At any rate, most people who crawled all the time before they were five years old have so completely lost the habit it doesn’t even occur to them as a possible way to get under or through something.

When I trained with the local parkour group, the first thing the group practiced was quadrupedal movement—crawling on hands and feet.

After that practice session, I added quadrupedal movement to my own practice, and the first time I went out to do it, Jackie decided to come with me.

(It happened like this: I told Jackie I was going to go play in the woods. “What are you going to do?” she asked. “Crawl and roll on the ground,” I said. “Can I come?”)

We did some rolling, both just rolling sideways and shoulder rolls. We also did some crawling, both prone (bear crawl) and supine (crab crawl).

The actual amount of time spent crawling was pretty small—I doubt if it added up to as much as 5 minutes—but it turned out to be a surprisingly successful bit of practice, because just in the week since then, it has usefully informed the way we dealt with obstacles repeatedly.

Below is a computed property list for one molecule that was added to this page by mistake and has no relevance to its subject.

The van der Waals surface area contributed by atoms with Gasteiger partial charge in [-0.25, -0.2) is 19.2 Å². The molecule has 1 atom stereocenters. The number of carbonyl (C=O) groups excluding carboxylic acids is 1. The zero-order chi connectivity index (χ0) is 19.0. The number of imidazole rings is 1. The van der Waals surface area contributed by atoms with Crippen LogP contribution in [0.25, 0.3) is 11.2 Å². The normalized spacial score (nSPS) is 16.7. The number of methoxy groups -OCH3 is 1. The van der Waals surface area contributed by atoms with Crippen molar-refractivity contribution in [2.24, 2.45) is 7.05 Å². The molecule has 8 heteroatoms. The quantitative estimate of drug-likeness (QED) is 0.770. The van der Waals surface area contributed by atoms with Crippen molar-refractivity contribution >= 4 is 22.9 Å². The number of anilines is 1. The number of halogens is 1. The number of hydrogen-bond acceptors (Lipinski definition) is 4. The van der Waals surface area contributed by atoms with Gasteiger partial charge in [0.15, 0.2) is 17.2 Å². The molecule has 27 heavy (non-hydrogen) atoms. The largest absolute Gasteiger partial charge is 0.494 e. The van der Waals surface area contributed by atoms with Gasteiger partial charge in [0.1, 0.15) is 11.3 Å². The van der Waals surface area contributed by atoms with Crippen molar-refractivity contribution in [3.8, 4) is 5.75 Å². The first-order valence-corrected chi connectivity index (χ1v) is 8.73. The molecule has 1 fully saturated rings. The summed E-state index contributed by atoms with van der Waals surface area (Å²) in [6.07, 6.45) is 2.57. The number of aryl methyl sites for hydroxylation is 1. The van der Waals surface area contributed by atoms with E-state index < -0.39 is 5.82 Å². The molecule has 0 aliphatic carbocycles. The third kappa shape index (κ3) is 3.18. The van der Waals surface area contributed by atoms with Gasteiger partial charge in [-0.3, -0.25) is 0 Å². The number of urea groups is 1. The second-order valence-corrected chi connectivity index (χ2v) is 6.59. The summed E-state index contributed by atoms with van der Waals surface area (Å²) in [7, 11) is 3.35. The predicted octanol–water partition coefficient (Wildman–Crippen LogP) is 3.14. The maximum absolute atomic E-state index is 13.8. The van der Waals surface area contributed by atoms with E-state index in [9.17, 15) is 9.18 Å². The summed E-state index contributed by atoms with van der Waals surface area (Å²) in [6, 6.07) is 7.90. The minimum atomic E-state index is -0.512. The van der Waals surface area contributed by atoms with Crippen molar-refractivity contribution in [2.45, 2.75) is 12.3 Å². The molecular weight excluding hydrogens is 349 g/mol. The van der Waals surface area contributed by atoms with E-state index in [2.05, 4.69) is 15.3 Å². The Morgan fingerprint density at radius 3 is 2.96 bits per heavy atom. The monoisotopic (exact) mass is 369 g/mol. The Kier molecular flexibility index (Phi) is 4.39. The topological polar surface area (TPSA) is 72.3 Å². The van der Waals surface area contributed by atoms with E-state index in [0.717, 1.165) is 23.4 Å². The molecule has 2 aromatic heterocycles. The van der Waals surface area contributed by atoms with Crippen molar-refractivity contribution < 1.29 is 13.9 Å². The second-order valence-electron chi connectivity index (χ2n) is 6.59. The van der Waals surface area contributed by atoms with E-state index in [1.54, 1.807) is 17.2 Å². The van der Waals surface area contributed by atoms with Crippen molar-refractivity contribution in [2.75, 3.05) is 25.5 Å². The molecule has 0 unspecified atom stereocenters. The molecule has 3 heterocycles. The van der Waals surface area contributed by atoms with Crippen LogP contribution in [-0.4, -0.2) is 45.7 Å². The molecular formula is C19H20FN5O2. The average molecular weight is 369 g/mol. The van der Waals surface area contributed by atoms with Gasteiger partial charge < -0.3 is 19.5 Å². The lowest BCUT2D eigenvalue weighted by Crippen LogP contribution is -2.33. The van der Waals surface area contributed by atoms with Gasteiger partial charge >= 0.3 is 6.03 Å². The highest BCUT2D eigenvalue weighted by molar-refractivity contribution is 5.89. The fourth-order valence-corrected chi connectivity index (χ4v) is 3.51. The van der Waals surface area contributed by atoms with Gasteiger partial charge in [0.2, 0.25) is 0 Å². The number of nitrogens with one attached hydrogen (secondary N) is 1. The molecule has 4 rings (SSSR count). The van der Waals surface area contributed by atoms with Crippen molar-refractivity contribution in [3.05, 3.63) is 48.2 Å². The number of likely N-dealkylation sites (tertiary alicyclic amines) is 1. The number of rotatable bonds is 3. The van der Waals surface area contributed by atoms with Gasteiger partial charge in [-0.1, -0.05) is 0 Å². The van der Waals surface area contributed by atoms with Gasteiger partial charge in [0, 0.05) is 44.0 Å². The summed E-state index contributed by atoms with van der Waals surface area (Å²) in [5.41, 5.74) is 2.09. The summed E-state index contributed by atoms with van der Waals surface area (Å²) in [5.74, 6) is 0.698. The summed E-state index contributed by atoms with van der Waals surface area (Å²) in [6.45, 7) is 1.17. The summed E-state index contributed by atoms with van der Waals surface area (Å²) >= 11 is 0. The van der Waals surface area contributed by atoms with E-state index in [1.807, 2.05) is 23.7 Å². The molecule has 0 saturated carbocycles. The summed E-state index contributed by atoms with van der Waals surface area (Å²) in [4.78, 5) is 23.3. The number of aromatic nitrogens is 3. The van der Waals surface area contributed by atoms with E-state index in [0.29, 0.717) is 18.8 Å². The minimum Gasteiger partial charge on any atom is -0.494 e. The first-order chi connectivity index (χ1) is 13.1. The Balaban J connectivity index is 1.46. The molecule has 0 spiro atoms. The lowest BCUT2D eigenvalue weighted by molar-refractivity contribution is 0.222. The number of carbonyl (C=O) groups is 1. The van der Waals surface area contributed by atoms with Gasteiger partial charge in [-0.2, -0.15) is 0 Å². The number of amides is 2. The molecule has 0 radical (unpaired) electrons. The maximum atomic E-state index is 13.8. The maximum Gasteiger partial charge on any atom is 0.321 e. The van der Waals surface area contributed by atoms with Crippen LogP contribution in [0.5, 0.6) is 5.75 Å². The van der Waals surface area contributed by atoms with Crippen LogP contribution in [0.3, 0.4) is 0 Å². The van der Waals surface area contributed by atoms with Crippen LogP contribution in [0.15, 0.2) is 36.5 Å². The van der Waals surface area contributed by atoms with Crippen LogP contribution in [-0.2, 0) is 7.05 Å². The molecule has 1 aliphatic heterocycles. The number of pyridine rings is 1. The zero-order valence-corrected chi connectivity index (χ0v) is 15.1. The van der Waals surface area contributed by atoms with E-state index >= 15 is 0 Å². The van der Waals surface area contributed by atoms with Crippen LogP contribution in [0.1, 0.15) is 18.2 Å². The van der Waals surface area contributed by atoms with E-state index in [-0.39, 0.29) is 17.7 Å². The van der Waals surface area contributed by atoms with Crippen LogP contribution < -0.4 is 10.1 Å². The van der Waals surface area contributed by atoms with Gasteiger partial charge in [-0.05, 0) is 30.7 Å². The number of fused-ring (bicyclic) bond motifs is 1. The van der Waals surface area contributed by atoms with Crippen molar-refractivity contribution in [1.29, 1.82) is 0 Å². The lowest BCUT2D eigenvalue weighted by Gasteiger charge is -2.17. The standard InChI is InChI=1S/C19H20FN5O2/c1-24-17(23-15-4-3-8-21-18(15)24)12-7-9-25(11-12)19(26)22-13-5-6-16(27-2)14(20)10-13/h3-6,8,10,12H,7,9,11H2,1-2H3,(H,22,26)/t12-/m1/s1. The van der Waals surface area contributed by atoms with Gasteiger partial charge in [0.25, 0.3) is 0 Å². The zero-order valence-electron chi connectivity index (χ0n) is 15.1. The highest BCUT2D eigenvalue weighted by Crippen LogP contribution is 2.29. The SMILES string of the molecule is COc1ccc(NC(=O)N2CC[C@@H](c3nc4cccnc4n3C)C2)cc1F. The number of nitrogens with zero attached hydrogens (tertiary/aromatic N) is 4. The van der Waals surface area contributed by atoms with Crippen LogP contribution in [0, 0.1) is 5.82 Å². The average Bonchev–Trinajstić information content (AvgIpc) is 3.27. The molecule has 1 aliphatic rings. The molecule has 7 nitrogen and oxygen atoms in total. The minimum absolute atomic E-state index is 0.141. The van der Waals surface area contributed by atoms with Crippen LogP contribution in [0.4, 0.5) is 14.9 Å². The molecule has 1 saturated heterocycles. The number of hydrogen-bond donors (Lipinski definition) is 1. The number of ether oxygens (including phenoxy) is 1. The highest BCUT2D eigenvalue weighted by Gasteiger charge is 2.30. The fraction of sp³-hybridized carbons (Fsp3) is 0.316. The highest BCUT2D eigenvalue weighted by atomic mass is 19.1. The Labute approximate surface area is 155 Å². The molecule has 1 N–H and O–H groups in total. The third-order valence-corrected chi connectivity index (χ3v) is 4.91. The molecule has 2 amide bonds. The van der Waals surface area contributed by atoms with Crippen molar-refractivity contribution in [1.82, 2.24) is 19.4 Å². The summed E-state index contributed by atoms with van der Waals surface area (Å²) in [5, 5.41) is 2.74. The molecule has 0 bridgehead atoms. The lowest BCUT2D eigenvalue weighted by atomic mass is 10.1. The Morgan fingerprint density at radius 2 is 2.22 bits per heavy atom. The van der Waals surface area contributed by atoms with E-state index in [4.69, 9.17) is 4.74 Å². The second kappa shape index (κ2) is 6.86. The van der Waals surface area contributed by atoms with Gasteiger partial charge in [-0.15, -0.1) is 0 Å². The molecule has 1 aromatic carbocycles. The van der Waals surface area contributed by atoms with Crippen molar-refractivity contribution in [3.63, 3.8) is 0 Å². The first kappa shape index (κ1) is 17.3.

The first time was last week at Fox Ridge State Park. At one point the trail was blocked by some fallen trees. There was more than one trunk, making the geometry a bit complex for climbing over. There was enough space underneath the bottom trunk that it would almost have been possible to just do a “step under” move, except we were wearing packs, meaning that we needed another eight or ten inches of clearance.

If I hadn’t just practiced crawling, I don’t think it would have occurred to me that the easiest way to get under the trunks was to crawl on my hands and feet. We’d probably have done something complex, like both take our packs off, have me step under the barrier, handed both packs through (or over), and then have Jackie follow under the barrier.

With the recent reminder that crawling is simple and effective, that’s what we did. I tried to step under, found that there wasn’t clearance for my pack, so crouched down further, put my hands on the ground, and crawled on through. Took about five seconds. Got my hands a little dirty. Worked great.

Yesterday we hiked the backpacking trail at Forest Glen, which presented a problem for which supine crawling made an excellent solution.

steep pathIt’s hard to capture the steepness of this bit of trail in a photo. Not only was the trail steep, it was also wet, and the mud was slippery.

Jackie went down first, and quickly found that the combination of steep and slippery made it too dangerous to attempt to go down bipedally. She dropped down and did an inverted foot-hand crawl (aka supine crawl or crab crawl). It made for a quick, efficient, safe way down the steep bit in the path.

I followed behind, just the same way.

Rediscover quadrupedal movement. Besides being a way to get under or through something, it’s also very stable—perfect for dealing with loose, rugged, steep, uneven, or slippery ground.